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5

While your self-selected answer will work, it requires modifying the file again when you do want the subtitles. Why not just create an empty but syntactically valid SRT file and mux that as the first subtitle stream (leaving the original as a secondary stream)? Even if the player is set to display subs, nothing will show up. No need to mess with ID strings. ...


4

As you are hardcoding subtitles, the video (with the subtitles added) will be re-encoded. You can use the CRF rate control method to modulate the quality of the output. So, start with ffmpeg -i grdedFinal.mov -vf subtitles=portSbs.srt -crf 18 -c:a copy gradedFinalwithSubs.mov If the quality's not acceptable, lower that value till it is - in exchange ...


3

What player are you using? Unless you have the "forced" flag set, it's a player option whether subtitles are displayed automatically or not and in which language if you have several subtitle tracks. First, set the "default-flag" to false: mkvpropedit video.mkv --edit track:s1 --set flag-default=0 Then lookup your player preferences. In VLC (2.0.8), I ...


2

Here is the structure of a .sup subtitle file and a link to the splitter I created. Information is either from linked reference or my own research. The .sup subtitle splitter I created. http://forum.doom9.org/showthread.php?p=1737122 SupRip github page with sup related code. You can read more specifics about each section here that I don't discuss. ...


1

If you convert the .srt files to .ass, then you can have a lot more control over how the subtitles appear. To convert use ffmpeg: ffmpeg -i input.srt output.ass This will give you an .ass subtitle file. You'll see in the header of that file that there will be details about font, size, placement colour and so on. Here's an example from Wikipedia: ...


1

There are two aspects to your query - 1)setting one of the subtitle streams as the default and 2)automatically displaying it during playback.I'm not aware of a method to force a player to display subtitles if that facility has been turned off in its settings. For the first facility, try mkvpropedit from MKVToolNix to set the default flag for a subtitle ...


1

You can try adding the original_size filter option, such as: -vf "ass=test_subs.ass:original_size=768x576" Specify the size of the original video, the video for which the ASS file was composed. For the syntax of this option, check the Video size section in the ffmpeg-utils manual. Due to a misdesign in ASS aspect ratio arithmetic, this is ...


1

I found some ASS files, like this sample, which contain a Video Aspect Ratio tag but it seems to not make a difference in ffmpeg hardcoding. The workaround I can think of right now is to create a complex filter where you create a transparent RGBA canvas of 1024x576; burn the subtitles onto them, scale the result to 768x576 or 720x576, depending on your ...


1

I gave up and contacted the author of mkvpropedit to ask if it was possible to do what I wanted to do. The first answer I got was 'No'. But I persevered and asked if there was any setting that will trick the player into not recognizing a subtitle track? The response was to set the Codec ID to something the player doesn't support. Eureka! mkvpropedit --edit ...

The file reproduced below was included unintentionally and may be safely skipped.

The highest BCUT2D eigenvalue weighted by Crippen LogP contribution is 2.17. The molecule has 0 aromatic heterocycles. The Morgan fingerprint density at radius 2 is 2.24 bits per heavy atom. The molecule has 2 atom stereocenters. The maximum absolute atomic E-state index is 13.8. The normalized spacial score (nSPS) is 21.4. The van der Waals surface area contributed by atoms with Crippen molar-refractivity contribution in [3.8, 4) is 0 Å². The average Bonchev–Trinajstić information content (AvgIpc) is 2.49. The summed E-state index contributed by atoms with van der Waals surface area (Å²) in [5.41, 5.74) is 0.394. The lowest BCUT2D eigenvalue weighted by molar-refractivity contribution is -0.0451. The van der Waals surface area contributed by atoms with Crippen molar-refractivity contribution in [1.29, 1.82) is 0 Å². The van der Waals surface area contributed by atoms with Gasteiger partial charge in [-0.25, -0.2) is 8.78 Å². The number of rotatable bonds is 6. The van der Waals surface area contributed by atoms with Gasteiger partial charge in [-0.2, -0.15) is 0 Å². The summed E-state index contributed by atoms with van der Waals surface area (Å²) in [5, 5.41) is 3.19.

1

There is no professional tool that does this, as far as I know. It is never done, presumably because it would not be good enough and would need to be corrected by a human anyway. There are of course many subtitling applications into which you can import your transcript and then do the spotting by hand. And they have varying features to make it ...


1

Use the subtitles filter to create hardsubs ("burnt-in" subtitles): ffmpeg -i input.mp4 -vf subtitles=subs.srt -target pal-dvd output.mpg -target pal-dvd will make the output have a frame rate of 25 and a frame size of 720x576. If you want NTSC output instead for a frame rate of 30000/1001 and frame size of 720x480, then use -target ntsc-dvd. For a frame ...


1

The only way to do it with literally zero mathematical quality loss is to make a gigantic output file with a lossless codec. (e.g. utvideo, FFV1, or x264 in lossless mode (--qp 0). A better solutions that would achieve the same thing is: mux the subtitle file into the mkv, with mkvmerge. You set a flag so it either plays by default or doesn't. Then you'd ...


1

If you can use mkv instead of mp4 as your container format, there is widespread player and muxer support for various subtitle formats in matroska. (widespread throughout free / open source software. I can't comment on other players.) Then you can use SRT, ASS, and many other text subtitle formats. You can even use bitmap sub formats like VOBSUB (dvd) or ...


1

http://en.wikipedia.org/wiki/MPEG-4_Part_17 "Timed Text" Format comes in many flavors example tools would be ffmpeg, subler, mp4box


1

Is there any reason to have two separate files? From my point of view, merging both parts of the video and editing the subtitle would be the easier way. You could split the file afterwards as you like and the subtitle would still be in sync if you mux it with the video. I would recommend mmg/mkvmerge to make a single mkv (the function is called append and ...



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